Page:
These are the first nasturtium blooms my garden has ever seen. I've never grown them before and wasn't sure exactly what I was getting. They sounded awesome - insect repellent, yet edible blooms - in a striking orange color with wonderful variegated foliage. I have 3 others planted and hope they will all be blooming before long, providing whatever magic they have to ward off the evil insects!

Monday, June 9, 2008

Paula Deen's Fried Green Tomatoes

Yes, I have to say my favorite part of our meal at Paula Deen's restaurant, The Lady & Sons, in Savannah, GA, was the Fried Green Tomatoes. Yum! Not that the hoe cakes, pot roast, fried chicken, butter beans, gooey butter cake, peach cobbler and all weren't delicious - but I do believe I'd be tempted to break the law for those fried tomatoes! They were served with a roasted pepper sauce and onion relish that were the perfect companions.

Crazy, but true - our whole
trip to Savannah was based on that restaurant! Our 18-year-old daughter, Fallan, loves to cook - has her own fire-engine red KitchenAid mixer, stainless steel knives, 3 or 4 different rolling pins, springform pans, and much, much more, and insists on using real butter and only certain Mexican vanillas. She loves to watch the cooking shows, but most of all, loves to watch Paula Deen. She owns several of her books, subscribes to her magazine, and thinks Paula is one great cook and cool lady. Fallan started talking about going to Savannah to eat at Paula's restaurant over a year ago. So, when we asked her if she would like to take a family vacation to Savannah for her graduation gift from us, she was thrilled. Of course, she hoped that by some freak chance, she might actually meet Ms. Deen, but alas, it wasn't meant to be.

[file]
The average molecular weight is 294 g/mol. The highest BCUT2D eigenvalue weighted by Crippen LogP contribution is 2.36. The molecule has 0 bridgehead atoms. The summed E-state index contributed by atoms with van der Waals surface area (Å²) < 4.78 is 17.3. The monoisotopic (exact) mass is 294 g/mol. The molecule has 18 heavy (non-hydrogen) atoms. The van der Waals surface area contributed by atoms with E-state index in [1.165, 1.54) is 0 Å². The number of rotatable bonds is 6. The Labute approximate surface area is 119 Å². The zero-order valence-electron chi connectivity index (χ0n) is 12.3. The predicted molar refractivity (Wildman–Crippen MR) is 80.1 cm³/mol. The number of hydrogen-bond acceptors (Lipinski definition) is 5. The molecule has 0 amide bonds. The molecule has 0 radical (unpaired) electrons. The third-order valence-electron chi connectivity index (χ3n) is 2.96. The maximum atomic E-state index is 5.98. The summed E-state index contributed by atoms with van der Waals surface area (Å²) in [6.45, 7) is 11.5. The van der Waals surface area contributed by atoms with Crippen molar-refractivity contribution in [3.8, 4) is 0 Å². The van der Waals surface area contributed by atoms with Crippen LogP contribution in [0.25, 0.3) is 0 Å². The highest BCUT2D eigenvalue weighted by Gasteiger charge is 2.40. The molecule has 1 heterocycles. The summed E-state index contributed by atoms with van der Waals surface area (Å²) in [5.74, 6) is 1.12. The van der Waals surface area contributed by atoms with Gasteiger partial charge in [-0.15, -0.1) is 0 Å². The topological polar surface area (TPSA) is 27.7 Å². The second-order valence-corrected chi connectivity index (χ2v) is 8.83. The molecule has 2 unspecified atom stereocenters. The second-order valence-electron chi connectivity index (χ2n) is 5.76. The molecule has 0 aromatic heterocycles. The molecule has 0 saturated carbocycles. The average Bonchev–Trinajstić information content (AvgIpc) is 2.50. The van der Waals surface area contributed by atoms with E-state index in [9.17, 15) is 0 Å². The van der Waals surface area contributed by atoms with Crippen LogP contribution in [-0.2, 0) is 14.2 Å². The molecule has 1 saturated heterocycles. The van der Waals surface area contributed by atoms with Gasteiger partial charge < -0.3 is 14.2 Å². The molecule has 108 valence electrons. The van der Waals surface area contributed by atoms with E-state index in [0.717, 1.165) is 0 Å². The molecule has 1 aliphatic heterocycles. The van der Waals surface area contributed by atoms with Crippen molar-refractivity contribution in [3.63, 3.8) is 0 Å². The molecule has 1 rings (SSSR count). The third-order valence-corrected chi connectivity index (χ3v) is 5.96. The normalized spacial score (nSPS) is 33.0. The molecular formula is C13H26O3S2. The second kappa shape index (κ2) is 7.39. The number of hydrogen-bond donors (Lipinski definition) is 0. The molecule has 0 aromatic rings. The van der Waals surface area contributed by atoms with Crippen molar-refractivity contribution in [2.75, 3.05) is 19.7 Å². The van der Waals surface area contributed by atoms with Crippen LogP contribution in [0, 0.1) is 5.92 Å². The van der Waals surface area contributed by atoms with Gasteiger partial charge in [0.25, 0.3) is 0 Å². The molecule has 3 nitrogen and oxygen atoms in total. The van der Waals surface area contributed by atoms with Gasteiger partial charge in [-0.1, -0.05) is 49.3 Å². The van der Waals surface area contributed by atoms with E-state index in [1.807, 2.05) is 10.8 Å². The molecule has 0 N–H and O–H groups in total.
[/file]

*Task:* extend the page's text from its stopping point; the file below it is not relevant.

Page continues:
I had hoped this could be even more special. Last January I emailed to see if I could get Fallan invited to the taping of Paula's show, "Paula's Party", and we would plan our trip accordingly. And, to
our delight and surprise, we received an invitation! Unfortunately it was for April in New York instead of this summer in Savannah. Our dollars were too tight to do both, so we asked Fallan to choose and she insisted on the Savannah trip.

Hopefully someday Fallan will meet Paula - and who knows - maybe it will be Paula visiting Fallan's restaurant or show!

Garden Progress

Being gone for 6 days at this stage of the growing season, it becomes evident how quickly everything is moving along. The Painted Lady Runner beans I sowed next to the cellar were up and starting to send out runners when we left. Now they have vined up the trellis as much as 5 ft. and have these beautiful red and white blooms.

The broccoli and cauliflower leaves have gotten huge and there will be broccoli for supper in just a couple more days.

I've never grown Tomatillos before.